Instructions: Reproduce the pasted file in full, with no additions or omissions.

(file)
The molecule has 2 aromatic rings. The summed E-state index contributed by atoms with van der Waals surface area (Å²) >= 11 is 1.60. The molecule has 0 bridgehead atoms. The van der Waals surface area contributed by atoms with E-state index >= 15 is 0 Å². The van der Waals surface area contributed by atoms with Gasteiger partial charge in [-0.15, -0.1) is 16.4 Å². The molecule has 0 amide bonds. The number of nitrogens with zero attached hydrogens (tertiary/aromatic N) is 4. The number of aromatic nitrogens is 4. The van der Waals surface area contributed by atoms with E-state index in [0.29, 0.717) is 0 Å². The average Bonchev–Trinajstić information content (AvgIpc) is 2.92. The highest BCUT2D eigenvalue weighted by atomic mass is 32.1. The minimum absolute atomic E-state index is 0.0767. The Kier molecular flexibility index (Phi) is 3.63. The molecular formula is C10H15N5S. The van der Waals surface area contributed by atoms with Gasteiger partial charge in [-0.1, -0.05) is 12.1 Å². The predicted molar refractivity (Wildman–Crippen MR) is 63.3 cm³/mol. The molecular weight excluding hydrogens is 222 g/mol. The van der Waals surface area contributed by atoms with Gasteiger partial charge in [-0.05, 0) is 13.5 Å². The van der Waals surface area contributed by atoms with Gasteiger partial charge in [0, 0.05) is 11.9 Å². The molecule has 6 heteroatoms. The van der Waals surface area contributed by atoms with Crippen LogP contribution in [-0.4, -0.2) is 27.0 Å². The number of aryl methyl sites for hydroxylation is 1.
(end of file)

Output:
The molecule has 2 aromatic rings. The summed E-state index contributed by atoms with van der Waals surface area (Å²) >= 11 is 1.60. The molecule has 0 bridgehead atoms. The van der Waals surface area contributed by atoms with E-state index >= 15 is 0 Å². The van der Waals surface area contributed by atoms with Gasteiger partial charge in [-0.15, -0.1) is 16.4 Å². The molecule has 0 amide bonds. The number of nitrogens with zero attached hydrogens (tertiary/aromatic N) is 4. The number of aromatic nitrogens is 4. The van der Waals surface area contributed by atoms with E-state index in [0.29, 0.717) is 0 Å². The average Bonchev–Trinajstić information content (AvgIpc) is 2.92. The highest BCUT2D eigenvalue weighted by atomic mass is 32.1. The minimum absolute atomic E-state index is 0.0767. The Kier molecular flexibility index (Phi) is 3.63. The molecular formula is C10H15N5S. The van der Waals surface area contributed by atoms with Gasteiger partial charge in [-0.1, -0.05) is 12.1 Å². The predicted molar refractivity (Wildman–Crippen MR) is 63.3 cm³/mol. The molecular weight excluding hydrogens is 222 g/mol. The van der Waals surface area contributed by atoms with Gasteiger partial charge in [-0.05, 0) is 13.5 Å². The van der Waals surface area contributed by atoms with Gasteiger partial charge in [0, 0.05) is 11.9 Å². The molecule has 6 heteroatoms. The van der Waals surface area contributed by atoms with Crippen LogP contribution in [-0.4, -0.2) is 27.0 Å². The number of aryl methyl sites for hydroxylation is 1.